Not really, the conditions that determine if the warning icon should be shown are really business rules. Somewhere, you need some code that says, “These particular choices are important”. And that code is business logic. So it can’t go in the View.

Far better is to create a Boolean property in State that indicates that whatever condition that would merit a warning has been met. Usually, that kind of a property is going to be a Binding, and the internal logic of the Binding would be set by your business logic class.

It’s important that programmers looking for business logic know where to go to find it. So keep it in one place.

You’re more likely to break this rule when it’s all contained within a single Node. For instance, if you want to change the colour of a Label when it’s value meets certain criteria. It’s so easy to just create a binding that looks at the value and restyles the Label based on that value. But those conditions are business logic.

In truth, the State for that Label actually contains two properties; one for the value and another to convey that some business condition has been met. Once again, that second property is likely to be a Binding that should be defined in your business logic class.

Binding Properties

Bind Node Properties to State First

All of your Nodes should be as independent of each other as possible. So create as much of those dependencies with State as you can, even if this means that you have many Nodes and their properties bound to the same State property.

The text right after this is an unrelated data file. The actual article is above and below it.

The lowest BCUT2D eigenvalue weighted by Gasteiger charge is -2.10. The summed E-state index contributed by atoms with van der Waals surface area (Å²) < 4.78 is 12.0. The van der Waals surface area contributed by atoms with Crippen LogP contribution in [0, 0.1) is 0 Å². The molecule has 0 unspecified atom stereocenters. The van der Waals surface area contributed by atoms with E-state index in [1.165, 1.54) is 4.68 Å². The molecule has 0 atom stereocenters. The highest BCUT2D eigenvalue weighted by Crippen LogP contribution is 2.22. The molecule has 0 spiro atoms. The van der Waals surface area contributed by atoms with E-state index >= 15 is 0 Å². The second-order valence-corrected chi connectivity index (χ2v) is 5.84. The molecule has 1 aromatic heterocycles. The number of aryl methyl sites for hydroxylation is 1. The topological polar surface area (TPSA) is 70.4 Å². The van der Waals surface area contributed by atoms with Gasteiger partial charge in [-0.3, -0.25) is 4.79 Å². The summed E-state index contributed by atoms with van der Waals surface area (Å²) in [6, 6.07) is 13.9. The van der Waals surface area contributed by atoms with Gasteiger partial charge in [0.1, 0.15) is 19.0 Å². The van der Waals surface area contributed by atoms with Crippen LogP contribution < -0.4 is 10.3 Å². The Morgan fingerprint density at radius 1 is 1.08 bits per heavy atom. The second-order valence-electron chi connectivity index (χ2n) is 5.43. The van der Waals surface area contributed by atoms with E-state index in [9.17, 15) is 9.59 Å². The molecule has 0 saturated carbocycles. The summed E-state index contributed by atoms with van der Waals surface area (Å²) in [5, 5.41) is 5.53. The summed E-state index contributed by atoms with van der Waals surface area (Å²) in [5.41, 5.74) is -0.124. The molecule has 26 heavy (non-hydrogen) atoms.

Create a Property Field in the View, and Bind to It

Imagine that you’ve identified some common aspect of your View that needs to be bound together. It’s not State, because it is completely internal to the presentation of the information in the GUI. As an example, let’s say that you want to have a “Page Down” Button activated whenever a Pane displays a scroll-bar. Rather than binding the Enabled property of the Button to the Visible property of the scroll-bar, create a Boolean property field or variable, call it “PageDownAvailable”, and bind it to the scroll-bar Visible property. Then bind the Disable property of the Button to it.

This is really the best route when the Nodes involved exist in different scopes.

Bind Nodes Properties to Node Properties as a Last Resort

And only do this when the relationship is strictly View. For instance, bind the MaxWidth of an HBox, to the Width of another HBox. Generally, you’re only going to do this when the two Nodes involved have been instantiated in the same scope.


Nothing in this article is particularly complex, or difficult to master.

But none if it is obvious when you’re starting out with JavaFX, and I’ve never seen any article or tutorial that lays it out clearly.

And this approach works. It works really well because it strips out a huge amount of complexity in your design. It’s really amazing how even complicated systems can become almost trivial to execute in JavaFX when you take the right approach - and that all starts by drawing an uncrossable line between presentation and business logic.

I’m not going to try and pretend that there’s anything innovative or unique about the concept of creating a “Presentation Model” and binding it to the View. It’s an idea that’s been around for decades.

But the “Set It and Forget It” philosophy takes this idea and turns it into a practical design pattern that you can implement at every level of your GUI application. I think it’s worth adopting.